Keralan startup Traffitzer paving the way for emergency services to get through congested traffic
Keralan startup Traffitizer has created a techie solution to India’s notorious traffic jams, using AI and big data to reduce congestion and allow ambulances to get patients to hospital faster.
The idea began in 2012 with co-founder Mohamed Jasim, and the project started to gain more form in 2014 with the addition of Muhammed Sadique to the team in 2014. They are based in Kochi, Kerala, and their Traffic Signal Management System (T-SMS) has dual functionality.
By analysing traffic intensity at junctions in rush hour, the technology can decide the duration of green lights depending on the level of traffic certain roads are experiencing. This increases car flow and speeds up traffic.
However, their most interesting project to date is their T-ERS, or Emergency Response System, which uses AI to check the conditions on the road, and recognise upcoming junctions, turning the lights green so that the ambulance doesn’t get caught in a line of traffic. This system is available for multiple ambulances, as it takes information on how critical the patient is, automatically prioritising vehicles carrying higher risk patients.
A self proclaimed ‘Super Hero project’, the company is incubated at the Rajagiri School of Engineering and Technology (RSET), and the director of the school, Fr Jose Alex Aruthayapally CMI, lauded its potential to ScoopWhoop , an Indian media outlet.
“This project has a direct impact on humanity.” The director said. “This will solve one of the major issues faced in the ambulance vehicle patient transportation system in different developing countries.”
Winner of the second prize at Kerala’s largest entrepreneur convention, TiECon Kerala, The Business Standard reported that they received Rs40,000 ($614) in prize money as well as seed funding of Rs1.4 Lakh ($2,150). Kerala Start-up Mission is also an incubator and gave the company Rs2 Lakh ($3,072) funding for patent filing.
The website points out that by current predictions, around 75% of the population will live in cities by 2050. This will massively increase the level of traffic and congestion in cities that don’t have the infrastructure to support it. Sadique and Jasim asked ambulance drivers in Kochi their opinion to better understand how severe the problem was. Sadique spoke to New India Times about the results.
“All the drivers had the same complaint.” he told the Indian newspaper. “They could not reach the hospital on time. In places like Kakkanad where there is more lane width, these ambulances were forced to take the wrong direction, a dangerous maneuver since it could lead to accidents. In Kaloor, where the traffic junctions are crowded and the lanes are more congested, the ambulances just get stuck,” Saddique said.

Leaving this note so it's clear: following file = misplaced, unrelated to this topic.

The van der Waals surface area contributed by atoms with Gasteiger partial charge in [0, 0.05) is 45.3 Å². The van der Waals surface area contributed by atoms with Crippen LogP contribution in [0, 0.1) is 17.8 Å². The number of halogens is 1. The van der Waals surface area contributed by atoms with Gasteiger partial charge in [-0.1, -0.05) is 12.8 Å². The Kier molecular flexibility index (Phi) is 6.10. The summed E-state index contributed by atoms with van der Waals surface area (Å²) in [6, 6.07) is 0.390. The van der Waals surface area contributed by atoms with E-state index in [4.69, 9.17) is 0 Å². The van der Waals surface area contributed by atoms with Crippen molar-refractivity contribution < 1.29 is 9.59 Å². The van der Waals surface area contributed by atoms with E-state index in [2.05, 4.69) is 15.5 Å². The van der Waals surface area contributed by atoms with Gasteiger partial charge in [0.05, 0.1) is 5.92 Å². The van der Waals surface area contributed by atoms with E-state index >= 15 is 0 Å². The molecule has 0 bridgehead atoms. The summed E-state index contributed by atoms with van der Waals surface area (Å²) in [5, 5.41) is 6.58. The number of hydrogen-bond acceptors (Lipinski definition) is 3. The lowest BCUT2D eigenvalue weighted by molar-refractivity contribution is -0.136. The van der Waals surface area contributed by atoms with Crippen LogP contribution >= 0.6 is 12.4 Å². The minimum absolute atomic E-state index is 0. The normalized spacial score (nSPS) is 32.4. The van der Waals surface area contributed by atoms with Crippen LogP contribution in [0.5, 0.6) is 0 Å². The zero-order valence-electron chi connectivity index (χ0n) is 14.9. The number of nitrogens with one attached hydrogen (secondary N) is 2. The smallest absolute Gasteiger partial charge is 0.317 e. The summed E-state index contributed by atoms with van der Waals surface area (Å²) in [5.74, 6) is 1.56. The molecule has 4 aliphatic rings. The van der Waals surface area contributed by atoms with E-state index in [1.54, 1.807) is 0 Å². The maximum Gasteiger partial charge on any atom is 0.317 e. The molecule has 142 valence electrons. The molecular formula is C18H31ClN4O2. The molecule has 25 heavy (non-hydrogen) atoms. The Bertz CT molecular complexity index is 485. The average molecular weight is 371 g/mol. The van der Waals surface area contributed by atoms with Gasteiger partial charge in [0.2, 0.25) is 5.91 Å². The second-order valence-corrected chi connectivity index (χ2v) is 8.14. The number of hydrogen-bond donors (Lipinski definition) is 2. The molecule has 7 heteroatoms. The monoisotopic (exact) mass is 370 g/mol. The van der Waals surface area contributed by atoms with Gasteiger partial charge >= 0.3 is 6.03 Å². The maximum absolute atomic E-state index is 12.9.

Many developing countries, such as India, don’t have a developed medical response system that can efficiently transfer critically ill patients to hospitals where they can get the necessary care.
A Medical Care study carrried out by WHO states that the reasons that many countries don’t have a medical transport system is due to several factors. These include the lack of appropriate vehicles, poor condition of roads, and patients inability to pay for such services. However it highlights the importance of such a system, quoting a case in Sierra Leone, where emergency transport investment resulted reducing fatalities by 50%
Canadian Phd student Justin Boutilier spent time doing research in Dhaka, the capital of Bangladesh for three weeks researching medical transport. He found out that the average time for an ambulance to arrive was 60-80 minutes, with some patients taking up to 5 hours to get to hospital. Ambulances are also much more expensive that other transport options, which explains why only 8% of the population used them, preferring public transport such as rickshaws. This is a huge problem when 33% of deaths in developing countries are due to time sensitive medical emergencies.
Traffitizer is using their technology know-how to save lives, speeding up ambulance transport time. They are also using their technology to combat the ever-worsening issue of traffic in developing countries. The ERS system is already in place in God’s Own Country, and they are hoping to roll it out across the state in the future, as well as expanding it to other emergency response units.
This article was written by Frances Jenner and originally appeared on StartUp Beat.